Some major retailers have welcomed the chancellor's move to abolish a controversial tax on sanitary products and said they will pass on the savings to customers.
Supermarkets including Tesco, Asda, Lidl, and Waitrose confirmed they would cut prices if the government drops the so-called tampon tax.
Sanitary products are currently subject to a 5% tax.
But on Thursday, EU leaders agreed a deal that will allow the government to scrap the levy that many critics argued was unfair.
If the government is successful in axing the controversial tax, a pack of tampons that currently costs £2.99 could go down by about 15p.
BuzzFeed News asked major retailers whether they would pass the lower cost on to shoppers. While Tesco, Asda, Lidl, and Waitrose said they would, others remained tight-lipped.
Superdrug, which said it had long campaigned for the tax to be abolished, said it already passed VAT back in points on Superdrug-branded sanitary products, but declined to say whether it would reduce the prices of tampons in its stores if the tax were abolished.
Introducing the proposal, George Osborne said he had "heard people's anger over paying the tampon tax loud and clear".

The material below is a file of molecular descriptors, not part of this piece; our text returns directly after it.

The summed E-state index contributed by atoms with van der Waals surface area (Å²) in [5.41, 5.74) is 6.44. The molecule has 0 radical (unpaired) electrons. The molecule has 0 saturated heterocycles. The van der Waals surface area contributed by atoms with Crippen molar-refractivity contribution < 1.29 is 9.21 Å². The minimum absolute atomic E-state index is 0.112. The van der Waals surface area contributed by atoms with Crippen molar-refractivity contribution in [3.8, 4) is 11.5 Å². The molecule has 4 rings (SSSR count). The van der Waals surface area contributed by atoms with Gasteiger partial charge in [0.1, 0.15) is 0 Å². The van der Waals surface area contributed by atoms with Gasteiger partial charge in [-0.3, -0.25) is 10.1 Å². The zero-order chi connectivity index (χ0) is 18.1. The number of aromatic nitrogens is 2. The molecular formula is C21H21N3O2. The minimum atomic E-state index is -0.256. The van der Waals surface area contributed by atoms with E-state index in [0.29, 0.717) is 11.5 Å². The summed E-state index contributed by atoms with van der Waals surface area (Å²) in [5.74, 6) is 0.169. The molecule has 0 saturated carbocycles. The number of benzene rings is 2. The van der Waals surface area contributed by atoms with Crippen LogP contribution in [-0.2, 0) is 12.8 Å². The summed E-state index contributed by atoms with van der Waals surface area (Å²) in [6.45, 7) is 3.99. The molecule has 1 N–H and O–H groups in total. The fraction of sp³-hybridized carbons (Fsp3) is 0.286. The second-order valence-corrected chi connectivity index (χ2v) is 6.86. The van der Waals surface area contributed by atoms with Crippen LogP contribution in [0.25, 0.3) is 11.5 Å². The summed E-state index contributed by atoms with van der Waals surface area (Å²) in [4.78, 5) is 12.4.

At the time of publication, 319,111 supporters had signed a petition on Change.org calling for the tax to be abolished.
Demonstrators also took to the streets and social media to poke fun at labelling tampons a "luxury".
Any savings, however, will do little to quell concerns over the cost of tampons, which are priced from around 89p up to £4 for some packs.
Some charities are concerned that women on low incomes are using old socks instead of sanitary products because they can't afford them.
Helen Goodman, the Labour MP for Bishop Auckland, has submitted an Early Day Motion with 19 other MP signatories that would provide free sanitary products for women on very low incomes, she confirmed to BuzzFeed News.
BuzzFeed News reached out to the Treasury to find out when the tampon tax would be dropped but the department had not responded at the time of publication.
After BuzzFeed News published this article, Marks & Spencer and Superdrug, which had both declined to comment on whether they would reduce prices, confirmed they would now will pass on any saving to consumers.
Boots, Aldi and Sainsbury's also confirmed that "any savings will be passed on to the customer".